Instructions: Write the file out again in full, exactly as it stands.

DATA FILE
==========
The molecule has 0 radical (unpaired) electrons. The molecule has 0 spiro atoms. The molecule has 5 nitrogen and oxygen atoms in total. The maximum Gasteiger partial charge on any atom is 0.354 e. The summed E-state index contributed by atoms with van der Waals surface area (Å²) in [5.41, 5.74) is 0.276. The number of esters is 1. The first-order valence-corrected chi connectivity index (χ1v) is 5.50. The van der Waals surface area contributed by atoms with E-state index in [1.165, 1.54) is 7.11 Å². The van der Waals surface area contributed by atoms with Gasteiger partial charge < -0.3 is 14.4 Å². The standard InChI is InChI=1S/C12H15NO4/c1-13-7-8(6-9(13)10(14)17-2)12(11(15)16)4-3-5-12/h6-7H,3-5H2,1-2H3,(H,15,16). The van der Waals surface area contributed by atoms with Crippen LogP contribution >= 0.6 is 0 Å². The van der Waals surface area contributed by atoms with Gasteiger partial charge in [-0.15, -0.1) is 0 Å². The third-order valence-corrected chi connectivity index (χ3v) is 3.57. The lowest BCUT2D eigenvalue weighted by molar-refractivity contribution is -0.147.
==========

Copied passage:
The molecule has 0 radical (unpaired) electrons. The molecule has 0 spiro atoms. The molecule has 5 nitrogen and oxygen atoms in total. The maximum Gasteiger partial charge on any atom is 0.354 e. The summed E-state index contributed by atoms with van der Waals surface area (Å²) in [5.41, 5.74) is 0.276. The number of esters is 1. The first-order valence-corrected chi connectivity index (χ1v) is 5.50. The van der Waals surface area contributed by atoms with E-state index in [1.165, 1.54) is 7.11 Å². The van der Waals surface area contributed by atoms with Gasteiger partial charge < -0.3 is 14.4 Å². The standard InChI is InChI=1S/C12H15NO4/c1-13-7-8(6-9(13)10(14)17-2)12(11(15)16)4-3-5-12/h6-7H,3-5H2,1-2H3,(H,15,16). The van der Waals surface area contributed by atoms with Crippen LogP contribution >= 0.6 is 0 Å². The van der Waals surface area contributed by atoms with Gasteiger partial charge in [-0.15, -0.1) is 0 Å². The third-order valence-corrected chi connectivity index (χ3v) is 3.57. The lowest BCUT2D eigenvalue weighted by molar-refractivity contribution is -0.147.